How dad can help with breastfeeding

As a dad, you can step in and help with lots of things connected with breastfeeding. You can especially help with practical things, and of course you can also back up breastfeeding itself.

Here are 8 tips on what you can do as a dad to help with breastfeeding:

  • Back your partner up on breastfeeding and talk to her about how it’s going.
  • Make sure your partner can sit comfortably with support and without tension when breastfeeding.
  • Take a walk with your baby in the pushchair between feeds to give your partner time to rest.
  • If your baby wakes up during the night, you can change and comfort the baby until he/she is ready to be breastfed.
  • Make sure your partner gets enough to eat and drink during the day.
  • Help your baby to burp when about halfway through breastfeeding.
  • You may also be the one to change your baby’s nappy a dry one is needed.
  • You can relieve your partner by taking care of the other child or children, if you have more than one.

Did you know that…
…breastfeeding can take a lot of energy, whether it goes according to plan or not. When you help out as a dad, you can both relieve your partner and strengthen the bond between you and your newborn baby.

A few facts about breastfeeding, hunger and what you can do as a dad

Your newborn baby will instinctively gravitate towards mum’s breast when placed with her. Working out the best way to breastfeed can be tricky, so maybe your partner needs some practice, and maybe you as a father will need time to find out what your role is during breastfeeding.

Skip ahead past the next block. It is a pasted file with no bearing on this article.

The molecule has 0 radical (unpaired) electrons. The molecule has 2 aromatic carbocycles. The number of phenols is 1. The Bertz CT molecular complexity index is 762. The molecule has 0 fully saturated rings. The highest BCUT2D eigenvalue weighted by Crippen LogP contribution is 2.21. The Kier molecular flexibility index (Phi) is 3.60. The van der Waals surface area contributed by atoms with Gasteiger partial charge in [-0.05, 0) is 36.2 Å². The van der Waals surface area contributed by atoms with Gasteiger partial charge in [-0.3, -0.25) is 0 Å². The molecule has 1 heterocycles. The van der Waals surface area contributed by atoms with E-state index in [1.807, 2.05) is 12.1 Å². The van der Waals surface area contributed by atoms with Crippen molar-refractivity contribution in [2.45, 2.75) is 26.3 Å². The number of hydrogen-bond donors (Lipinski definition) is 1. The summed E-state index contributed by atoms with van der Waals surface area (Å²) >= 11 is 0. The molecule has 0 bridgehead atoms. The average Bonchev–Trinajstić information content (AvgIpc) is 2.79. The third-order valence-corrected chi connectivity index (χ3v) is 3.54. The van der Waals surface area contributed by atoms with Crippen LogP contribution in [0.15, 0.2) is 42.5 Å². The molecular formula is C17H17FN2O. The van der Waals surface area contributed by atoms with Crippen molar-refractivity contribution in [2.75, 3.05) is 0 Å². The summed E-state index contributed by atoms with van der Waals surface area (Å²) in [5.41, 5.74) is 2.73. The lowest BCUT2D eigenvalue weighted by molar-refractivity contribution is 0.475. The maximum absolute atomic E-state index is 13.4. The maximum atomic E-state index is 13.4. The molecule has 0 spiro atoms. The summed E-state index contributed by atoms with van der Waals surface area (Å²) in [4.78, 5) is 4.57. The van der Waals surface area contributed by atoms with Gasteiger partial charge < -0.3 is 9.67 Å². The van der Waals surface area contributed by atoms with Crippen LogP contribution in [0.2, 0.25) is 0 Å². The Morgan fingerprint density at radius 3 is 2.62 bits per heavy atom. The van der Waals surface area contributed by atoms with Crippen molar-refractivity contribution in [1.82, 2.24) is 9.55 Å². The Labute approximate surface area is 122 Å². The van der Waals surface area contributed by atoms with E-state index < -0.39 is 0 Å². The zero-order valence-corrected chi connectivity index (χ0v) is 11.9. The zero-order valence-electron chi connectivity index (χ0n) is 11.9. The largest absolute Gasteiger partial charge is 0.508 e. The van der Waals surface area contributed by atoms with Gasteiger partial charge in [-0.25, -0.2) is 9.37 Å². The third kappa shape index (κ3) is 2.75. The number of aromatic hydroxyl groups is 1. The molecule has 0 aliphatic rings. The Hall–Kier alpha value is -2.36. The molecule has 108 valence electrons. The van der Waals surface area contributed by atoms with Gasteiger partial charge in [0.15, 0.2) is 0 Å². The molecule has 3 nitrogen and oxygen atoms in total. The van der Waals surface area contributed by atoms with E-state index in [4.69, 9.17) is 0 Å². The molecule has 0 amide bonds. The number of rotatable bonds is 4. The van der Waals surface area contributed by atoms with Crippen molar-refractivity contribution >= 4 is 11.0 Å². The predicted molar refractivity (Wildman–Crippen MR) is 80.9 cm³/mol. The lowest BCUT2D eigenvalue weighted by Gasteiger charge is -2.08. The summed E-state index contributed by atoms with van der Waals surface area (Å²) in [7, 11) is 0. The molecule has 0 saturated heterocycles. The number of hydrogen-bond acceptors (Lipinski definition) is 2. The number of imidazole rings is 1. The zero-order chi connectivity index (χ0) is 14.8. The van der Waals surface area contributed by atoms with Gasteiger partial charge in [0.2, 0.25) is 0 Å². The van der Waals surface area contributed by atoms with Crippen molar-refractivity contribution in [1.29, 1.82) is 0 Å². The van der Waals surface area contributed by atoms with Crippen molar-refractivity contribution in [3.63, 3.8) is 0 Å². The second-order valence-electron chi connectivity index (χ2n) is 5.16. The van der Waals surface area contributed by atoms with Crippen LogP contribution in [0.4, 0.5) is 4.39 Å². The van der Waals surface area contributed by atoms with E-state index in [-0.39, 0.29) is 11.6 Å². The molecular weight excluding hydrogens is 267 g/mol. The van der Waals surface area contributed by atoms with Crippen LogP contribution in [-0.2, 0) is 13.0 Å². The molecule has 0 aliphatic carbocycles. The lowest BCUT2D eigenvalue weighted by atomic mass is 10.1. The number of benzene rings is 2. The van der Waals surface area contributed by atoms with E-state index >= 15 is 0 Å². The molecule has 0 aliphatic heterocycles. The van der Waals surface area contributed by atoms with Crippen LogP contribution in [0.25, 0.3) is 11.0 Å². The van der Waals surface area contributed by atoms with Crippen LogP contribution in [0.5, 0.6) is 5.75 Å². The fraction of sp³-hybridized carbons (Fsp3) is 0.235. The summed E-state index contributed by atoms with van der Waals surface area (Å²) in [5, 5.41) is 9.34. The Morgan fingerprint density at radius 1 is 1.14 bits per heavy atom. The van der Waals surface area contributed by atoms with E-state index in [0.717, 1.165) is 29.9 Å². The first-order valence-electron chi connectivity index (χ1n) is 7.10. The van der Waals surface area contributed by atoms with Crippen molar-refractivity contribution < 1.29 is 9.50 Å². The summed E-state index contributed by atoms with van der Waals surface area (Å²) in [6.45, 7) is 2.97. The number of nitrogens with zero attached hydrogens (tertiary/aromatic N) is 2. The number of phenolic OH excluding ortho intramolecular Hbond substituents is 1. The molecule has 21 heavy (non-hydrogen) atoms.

In the early days, your baby will want to be fed many times throughout the day and not always on a set schedule. Sometimes there are 4-6 hours between meals and other times only a couple of hours.

When your baby cries, he/she may be hungry, but the reason could also be a windy tummy or needing a nappy change, or your baby may just want to be close to mum or dad to feel calm and secure. Working out why your baby is crying can be difficult, so take your best guess – it will be as good as your partner’s.

It may be hard for your partner if the baby is still hungry after she has just breastfed for hours, and it can make her doubt whether she actually has enough milk. This is where dad’s support can help.

When breastfeeding isn’t going well

While many couples choose to breastfeed their baby, it’s not always the right answer for everyone. A baby can certainly live healthily and happily on infant formula. It is a good idea to remind your partner about that if she really wants to breastfeed, but it’s just not working.

If you can’t make breastfeeding work, but still want to, you can get advice and help from a health visitor or breastfeeding counsellor from your local authority.

For more information on breastfeeding, breastfeeding positions, bottle feeding and more, see the Danish Health Authority publication ‘Healthy Children – For parents with children aged 0-2 years’.